Mac Maharaj about Joel Joffe: Think of others, think of the poor

25 June 2017 - 00:03 By Mac Maharaj

On May 21 I received a short e-mail from Joel Joffe. It read: "I have not been in touch with you for some time because my health is very poor ... I have been diagnosed with cancer of the lung. The name of the cancer is mesothelioma. I am now considering what to do and will let you know in due course." His condition was terminal, yet, true to himself, he wrote that "he was considering what to do"!
He was too weak for us to converse on the phone. If he had been able to, I can hazard a guess at the nature of our conversation - we would have explored a matter, and self-interest would have beenthe last consideration. Top of the order of priorities would be what a decision may mean for others. And when the subject allowed it, we would put the implication for the poor and the disempowered at the centre.
That was Joel. That was the driving force of his life and commitment, surpassed only by his love for and commitment to his family. He never sought acknowledgement - he simply did what he thought was the right thing to do.The Rivonia arrests
In 1963 he was an attorney in the practice of Kantor and Wolpe when the Rivonia arrests took place. Kantor was detained. Wolpe was also detained, only to escape shortly thereafter. Almost by default, Joel became the instructing attorney in the Rivonia trial. His revulsion for apartheid grew. He also developed an almost pathological distaste for the prosecutor, Percy Yutar.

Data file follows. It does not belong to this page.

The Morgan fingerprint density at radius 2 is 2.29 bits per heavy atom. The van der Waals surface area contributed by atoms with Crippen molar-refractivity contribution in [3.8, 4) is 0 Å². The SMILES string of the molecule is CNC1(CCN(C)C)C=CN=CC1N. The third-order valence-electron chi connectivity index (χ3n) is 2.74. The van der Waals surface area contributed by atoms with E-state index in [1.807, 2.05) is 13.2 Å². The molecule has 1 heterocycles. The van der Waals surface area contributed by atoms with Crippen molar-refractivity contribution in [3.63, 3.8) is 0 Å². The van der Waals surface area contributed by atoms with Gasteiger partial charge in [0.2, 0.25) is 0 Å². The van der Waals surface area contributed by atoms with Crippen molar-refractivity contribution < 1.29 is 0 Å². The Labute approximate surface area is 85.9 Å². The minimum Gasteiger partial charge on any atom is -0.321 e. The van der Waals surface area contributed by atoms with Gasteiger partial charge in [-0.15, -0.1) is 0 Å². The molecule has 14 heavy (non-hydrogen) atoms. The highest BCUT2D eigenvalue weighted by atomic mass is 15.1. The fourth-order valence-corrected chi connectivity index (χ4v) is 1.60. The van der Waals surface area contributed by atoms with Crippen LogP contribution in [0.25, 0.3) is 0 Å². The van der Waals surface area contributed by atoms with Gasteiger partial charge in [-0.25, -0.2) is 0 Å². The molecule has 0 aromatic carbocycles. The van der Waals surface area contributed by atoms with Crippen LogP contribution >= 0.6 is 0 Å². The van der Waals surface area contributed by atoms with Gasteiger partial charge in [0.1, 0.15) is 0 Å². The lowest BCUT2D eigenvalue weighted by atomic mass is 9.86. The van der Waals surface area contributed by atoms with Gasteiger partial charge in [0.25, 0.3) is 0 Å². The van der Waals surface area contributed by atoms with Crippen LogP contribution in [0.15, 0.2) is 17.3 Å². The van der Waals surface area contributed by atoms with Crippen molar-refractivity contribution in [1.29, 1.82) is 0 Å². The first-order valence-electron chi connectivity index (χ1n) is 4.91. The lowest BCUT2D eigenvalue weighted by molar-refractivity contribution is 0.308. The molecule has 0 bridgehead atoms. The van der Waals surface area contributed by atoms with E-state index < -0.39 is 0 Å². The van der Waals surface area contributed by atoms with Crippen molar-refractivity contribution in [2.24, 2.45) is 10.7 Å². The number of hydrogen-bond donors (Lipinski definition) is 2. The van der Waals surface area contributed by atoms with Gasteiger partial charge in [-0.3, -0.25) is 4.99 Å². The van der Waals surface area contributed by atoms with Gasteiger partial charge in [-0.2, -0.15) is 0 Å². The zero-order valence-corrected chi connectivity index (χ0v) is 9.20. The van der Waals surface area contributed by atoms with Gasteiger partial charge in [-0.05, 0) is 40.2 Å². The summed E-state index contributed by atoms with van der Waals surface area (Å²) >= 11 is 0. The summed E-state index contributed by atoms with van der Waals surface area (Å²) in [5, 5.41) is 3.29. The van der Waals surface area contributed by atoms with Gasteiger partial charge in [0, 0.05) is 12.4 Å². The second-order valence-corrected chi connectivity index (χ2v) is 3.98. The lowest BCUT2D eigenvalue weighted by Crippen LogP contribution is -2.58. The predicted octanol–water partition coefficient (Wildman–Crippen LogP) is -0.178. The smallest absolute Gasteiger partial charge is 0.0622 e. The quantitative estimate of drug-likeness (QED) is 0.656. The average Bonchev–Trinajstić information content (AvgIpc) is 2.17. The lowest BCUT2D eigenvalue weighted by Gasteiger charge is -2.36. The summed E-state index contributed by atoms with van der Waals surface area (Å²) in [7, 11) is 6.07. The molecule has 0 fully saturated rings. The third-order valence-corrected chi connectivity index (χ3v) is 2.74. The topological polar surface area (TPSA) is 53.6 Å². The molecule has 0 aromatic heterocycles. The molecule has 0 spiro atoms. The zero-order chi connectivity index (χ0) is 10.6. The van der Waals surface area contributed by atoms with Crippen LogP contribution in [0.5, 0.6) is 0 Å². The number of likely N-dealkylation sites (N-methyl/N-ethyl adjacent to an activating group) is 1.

Joel and his wife, Vanetta, decided to leave South Africa - get away from the sickening racism defacing our country. The Rivonia trial would be his last case. It ended in June 1964. Then came the wave of arrests that culminated in the "little Rivonia trial", in which I was accused No5, and the separate trial of Bram Fischer and others under the Suppression of Communism Act.
The atmosphere was thick with intimidation. Finding an attorney was difficult. One of the few - already woefully overworked - was Ruth Hayman. Bram, who was out on bail, turned to Joel with a plea that he postpone his departure in order to defend one more case. When we met in the awaiting-trial cells of the court in Joburg in November 1964, Joel told me Bram had asked him to please stay on to defend me when we were brought to trial.
Joel stayed. He did not know me from a bar of soap. I doubt he had ever met David Kitson or John Matthews. I am certain he did not know Wilton Mkwayi or Laloo Chiba. He stayed because of Bram's plea and because he had come to so detest apartheid and come to know and admire Nelson Mandela, Walter Sisulu and others in the Rivonia trial.
Those were desperate days lived out in dangerous times. Mkwayi, Chiba and I planned to escape. We had the capacity to get out of Number Four prison, but we needed help once we were out. We smuggled out a message to Bram...

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